Offshore rig contract count
Jan. Feb. Mar. April May June July Aug. Sept. Oct. Nov. Dec.
2015 2016 2017
Source: IHIS Petrodata, Evercore ISI
Offshore drilling market
reaching bottom, says report
While industry fundamentals remain dif-
ficult, the offshore drilling market is in the
midst of a bottoming process, says a new
report from Evercore ISI.
In its “Offshore Rig Market Snapshot” issued
in mid-July 2017, the firm noted that a total of
19 new contracts were announced in July, up
from 10 at this point in mid-June. A total of 25
contracts were confirmed last month, down
from 33 in May but up from 21 a year ago.
The report also said that of the 25 contracts
firmed last month, nine were for term with
jackups dominating in a two-to-one ratio. The
term jackup contracts were for Southeast Asia
and the Middle East, while the term floater
contracts were signed by ONGC and Eni for
deepwater projects under development.
Thus far in July, floaters lead with three
term contracts versus two for jackups, while al-
most two-thirds of the 19 contracts announced
thus far were for floaters – the first month
floaters have led since November 2015.
With the industry having approved three
deepwater developments over the past month
(seven year-to-date), the firm says that it expects at least 14 contracts to be announced
in the coming weeks to continue the trend of
finishing higher on a year-over-year basis for
the seventh straight month.
The report also noted that fleet attrition
has slowed in recent months, as contractors
complete rig sales and finalize contracts to
reactivate idle rigs. Of the five term contracts
confirmed in July, all five were idle or moving
to location, while the Ensco DS- 10 is under
construction. Similarly, of the nine term contracts in June, six were idle versus two drilling,
while one was in the shipyard.
Despite increased contracting activity in
recent months, Evercore says it expects rig
retirements to reaccelerate in the coming
months as the fleet of cold stacked floaters and
jackups continue to age. Excluding operator-
owned rigs, the firm says it counted 74 cold
stacked floaters and 69 cold stacked jackups
currently, with the average floater fleet cold
stacked for 1. 3 years versus 2. 7 years for jack-
ups. There are 13 floaters and 34 jackups cold
stacked for more than 2 years that are strong
candidates for retirement, the report said.
GE, Maersk Drilling extend
digitization to nine rigs
Following a positive pilot project last year,
GE and Maersk Drilling say they have ex-
panded the scope of their digital collaboration,
designed to enhance drilling productivity.
The pilot project covered one vessel and
one asset, but the new target is nine vessels
and 110 critical equipment items, such as the
top drive, draw works, thrusters and main engines, over the course of a multi-year program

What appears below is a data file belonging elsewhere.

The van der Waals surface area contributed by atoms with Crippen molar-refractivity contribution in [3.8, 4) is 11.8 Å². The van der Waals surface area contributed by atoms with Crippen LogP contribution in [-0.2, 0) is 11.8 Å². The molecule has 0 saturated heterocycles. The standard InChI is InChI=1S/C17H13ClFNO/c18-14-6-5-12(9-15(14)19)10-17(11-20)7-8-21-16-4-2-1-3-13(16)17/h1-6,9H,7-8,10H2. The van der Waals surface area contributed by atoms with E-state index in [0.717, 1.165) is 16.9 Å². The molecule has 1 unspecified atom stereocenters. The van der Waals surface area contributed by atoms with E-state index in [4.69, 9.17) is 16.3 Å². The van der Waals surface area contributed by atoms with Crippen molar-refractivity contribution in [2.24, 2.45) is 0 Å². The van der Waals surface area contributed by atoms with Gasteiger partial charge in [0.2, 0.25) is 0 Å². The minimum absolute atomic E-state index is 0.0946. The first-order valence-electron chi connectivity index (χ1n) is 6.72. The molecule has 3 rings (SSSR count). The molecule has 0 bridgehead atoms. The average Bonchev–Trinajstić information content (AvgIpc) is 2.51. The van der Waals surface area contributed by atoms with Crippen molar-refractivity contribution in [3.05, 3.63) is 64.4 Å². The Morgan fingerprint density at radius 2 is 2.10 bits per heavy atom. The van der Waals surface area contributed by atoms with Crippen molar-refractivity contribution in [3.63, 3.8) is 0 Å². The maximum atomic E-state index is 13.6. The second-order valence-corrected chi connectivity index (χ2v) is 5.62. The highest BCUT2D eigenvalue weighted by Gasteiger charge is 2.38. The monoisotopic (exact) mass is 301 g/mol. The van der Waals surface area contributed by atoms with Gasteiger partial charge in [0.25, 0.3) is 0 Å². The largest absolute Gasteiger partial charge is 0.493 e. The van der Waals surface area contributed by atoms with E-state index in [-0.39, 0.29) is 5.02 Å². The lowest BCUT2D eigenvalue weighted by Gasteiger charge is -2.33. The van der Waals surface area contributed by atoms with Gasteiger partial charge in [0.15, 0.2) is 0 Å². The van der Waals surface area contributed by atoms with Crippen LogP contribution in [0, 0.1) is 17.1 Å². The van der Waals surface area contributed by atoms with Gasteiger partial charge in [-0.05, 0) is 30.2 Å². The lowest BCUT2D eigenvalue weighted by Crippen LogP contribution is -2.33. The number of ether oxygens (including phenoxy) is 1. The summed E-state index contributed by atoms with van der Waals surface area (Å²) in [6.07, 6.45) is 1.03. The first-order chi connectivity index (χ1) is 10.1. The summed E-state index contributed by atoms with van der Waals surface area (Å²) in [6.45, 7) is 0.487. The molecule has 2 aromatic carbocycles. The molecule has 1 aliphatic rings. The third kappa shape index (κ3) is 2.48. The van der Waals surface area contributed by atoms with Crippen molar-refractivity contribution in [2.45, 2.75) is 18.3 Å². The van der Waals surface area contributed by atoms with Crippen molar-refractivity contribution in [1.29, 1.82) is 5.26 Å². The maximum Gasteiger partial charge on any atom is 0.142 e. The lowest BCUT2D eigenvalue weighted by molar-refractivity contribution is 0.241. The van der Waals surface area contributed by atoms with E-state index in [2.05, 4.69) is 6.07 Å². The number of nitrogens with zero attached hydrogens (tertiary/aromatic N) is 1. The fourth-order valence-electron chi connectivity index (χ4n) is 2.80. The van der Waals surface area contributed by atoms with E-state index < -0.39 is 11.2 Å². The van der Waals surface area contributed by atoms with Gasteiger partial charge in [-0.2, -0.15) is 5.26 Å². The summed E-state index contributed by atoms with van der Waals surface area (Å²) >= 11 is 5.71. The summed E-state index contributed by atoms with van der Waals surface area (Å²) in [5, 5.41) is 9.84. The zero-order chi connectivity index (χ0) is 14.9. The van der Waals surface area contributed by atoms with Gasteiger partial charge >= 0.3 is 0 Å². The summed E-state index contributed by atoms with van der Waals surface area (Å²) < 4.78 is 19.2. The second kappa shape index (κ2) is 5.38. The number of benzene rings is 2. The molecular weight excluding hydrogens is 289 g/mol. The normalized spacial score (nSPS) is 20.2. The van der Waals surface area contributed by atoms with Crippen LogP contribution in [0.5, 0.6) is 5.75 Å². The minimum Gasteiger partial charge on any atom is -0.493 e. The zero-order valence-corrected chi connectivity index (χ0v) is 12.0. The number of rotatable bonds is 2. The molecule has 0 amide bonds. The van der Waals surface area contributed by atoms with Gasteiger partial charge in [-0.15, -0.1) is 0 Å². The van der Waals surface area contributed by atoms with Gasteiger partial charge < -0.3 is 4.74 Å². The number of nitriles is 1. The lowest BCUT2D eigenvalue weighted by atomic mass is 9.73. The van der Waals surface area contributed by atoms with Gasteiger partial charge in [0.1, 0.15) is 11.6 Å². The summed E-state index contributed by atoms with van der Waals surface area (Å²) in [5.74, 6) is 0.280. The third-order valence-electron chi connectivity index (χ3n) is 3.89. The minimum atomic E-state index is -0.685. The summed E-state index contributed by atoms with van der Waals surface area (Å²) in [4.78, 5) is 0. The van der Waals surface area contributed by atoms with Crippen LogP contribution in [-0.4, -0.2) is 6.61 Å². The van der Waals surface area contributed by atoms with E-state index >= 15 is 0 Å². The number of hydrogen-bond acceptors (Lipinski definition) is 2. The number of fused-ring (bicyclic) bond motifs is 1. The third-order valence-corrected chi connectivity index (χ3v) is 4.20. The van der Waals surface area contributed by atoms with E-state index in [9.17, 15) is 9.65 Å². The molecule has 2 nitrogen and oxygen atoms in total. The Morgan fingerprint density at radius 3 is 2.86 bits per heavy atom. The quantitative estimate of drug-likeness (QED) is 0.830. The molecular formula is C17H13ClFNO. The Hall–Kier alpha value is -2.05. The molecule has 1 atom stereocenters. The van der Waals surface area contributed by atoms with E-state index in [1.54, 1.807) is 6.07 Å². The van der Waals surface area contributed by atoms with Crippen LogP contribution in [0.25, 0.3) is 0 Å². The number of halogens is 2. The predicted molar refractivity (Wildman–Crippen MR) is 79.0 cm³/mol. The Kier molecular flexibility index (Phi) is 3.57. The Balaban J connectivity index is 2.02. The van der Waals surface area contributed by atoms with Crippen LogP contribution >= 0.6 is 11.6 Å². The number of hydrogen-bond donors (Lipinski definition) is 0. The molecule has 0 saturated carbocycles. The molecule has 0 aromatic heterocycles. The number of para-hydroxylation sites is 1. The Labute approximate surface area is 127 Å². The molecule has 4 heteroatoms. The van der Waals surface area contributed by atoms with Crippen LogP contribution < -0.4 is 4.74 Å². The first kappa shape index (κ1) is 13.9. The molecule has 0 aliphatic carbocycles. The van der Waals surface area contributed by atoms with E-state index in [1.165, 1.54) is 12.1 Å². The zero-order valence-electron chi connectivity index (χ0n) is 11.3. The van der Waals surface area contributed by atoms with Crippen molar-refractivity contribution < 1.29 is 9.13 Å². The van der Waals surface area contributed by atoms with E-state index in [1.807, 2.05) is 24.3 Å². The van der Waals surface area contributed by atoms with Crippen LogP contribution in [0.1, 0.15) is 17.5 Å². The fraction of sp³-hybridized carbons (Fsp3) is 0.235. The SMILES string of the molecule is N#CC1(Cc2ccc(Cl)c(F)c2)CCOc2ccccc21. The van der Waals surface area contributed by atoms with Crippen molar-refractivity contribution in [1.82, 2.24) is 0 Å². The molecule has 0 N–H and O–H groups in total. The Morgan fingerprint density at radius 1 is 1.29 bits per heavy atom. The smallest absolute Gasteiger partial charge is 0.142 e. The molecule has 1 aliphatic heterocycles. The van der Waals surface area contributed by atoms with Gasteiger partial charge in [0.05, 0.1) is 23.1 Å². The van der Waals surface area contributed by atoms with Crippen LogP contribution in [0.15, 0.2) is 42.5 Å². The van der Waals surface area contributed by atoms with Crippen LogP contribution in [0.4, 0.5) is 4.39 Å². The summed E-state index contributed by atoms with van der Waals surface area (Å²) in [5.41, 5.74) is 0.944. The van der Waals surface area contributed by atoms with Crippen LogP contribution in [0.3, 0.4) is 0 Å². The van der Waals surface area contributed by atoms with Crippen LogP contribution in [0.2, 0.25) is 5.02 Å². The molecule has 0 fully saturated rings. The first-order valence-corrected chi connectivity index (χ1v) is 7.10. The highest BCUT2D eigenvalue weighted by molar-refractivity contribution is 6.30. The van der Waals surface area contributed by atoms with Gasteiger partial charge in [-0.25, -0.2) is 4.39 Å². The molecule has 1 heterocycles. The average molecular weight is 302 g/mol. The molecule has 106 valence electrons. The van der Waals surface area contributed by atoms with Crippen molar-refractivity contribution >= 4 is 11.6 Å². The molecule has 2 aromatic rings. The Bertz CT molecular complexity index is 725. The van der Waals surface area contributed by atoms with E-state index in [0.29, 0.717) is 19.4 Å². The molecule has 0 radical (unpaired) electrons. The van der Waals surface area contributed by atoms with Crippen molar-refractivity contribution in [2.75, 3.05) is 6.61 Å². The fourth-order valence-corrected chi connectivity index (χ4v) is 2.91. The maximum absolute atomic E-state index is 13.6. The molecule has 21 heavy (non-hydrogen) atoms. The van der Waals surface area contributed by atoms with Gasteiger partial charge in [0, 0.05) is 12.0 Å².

starting later this year.
GE says it will implement its SeaStream
Insight Marine asset performance manage-
ment solution to improve the consistency and
predictability of drilling performance on nine
Maersk Drilling rigs.
This provides real-time efficiency reports
and performance indicators based on data
gathered during daily offshore operations,
and in Maersk Drilling’s case is targeting a
20% maintenance cost reduction and improve-
ments in drilling efficiency.
Jesper Hansen, CIO of Maersk Drilling, said:
“Through our partnership with GE, we are not
only creating value for our two companies,
but the industry as a whole. We believe that
the systematic adoption of reliability-centered
maintenance analysis and digitization will be
a step change in our industry, and Maersk
Drilling plans to lead the way. To do that,”
Hansen continued, “we must acknowledge
the need to break down the industry silos and
work collaboratively across the value chain, as
the sharing of data will enable further digital
breakthroughs, which can enhance efficiency
and remove waste across the supply chain. By
offering new efficiency services to our custom-
ers, Maersk Drilling has taken the next step
in digitalizing the offshore drilling industry.”
By offering performance analytics for each
rig, Maersk Drilling believes it can reduce
deviations and increase productivity in opera-
tions such as drilling, tripping in, tripping out,
and running/pulling the riser.
Another achievement is predictive mainte-
nance. Maersk Drilling and GE say they have
developed digital twins – vir tual representations
of critical equipment on the rig tuned through
sensor and other equipment data – for the major
drilling and marine systems equipment.
Through using the digital twins in combi-
nation with GE’s zonal analytics, the digital
solution is said to decrease unnecessar y main-
tenance and associated costs. In addition, the
solution can detect equipment anomalies that
could cause equipment to break own, providing foresight weeks in advance of pending
GE and Maersk
Drilling say they
the scope of their
digital collaboration designed to
enhance drilling productivity.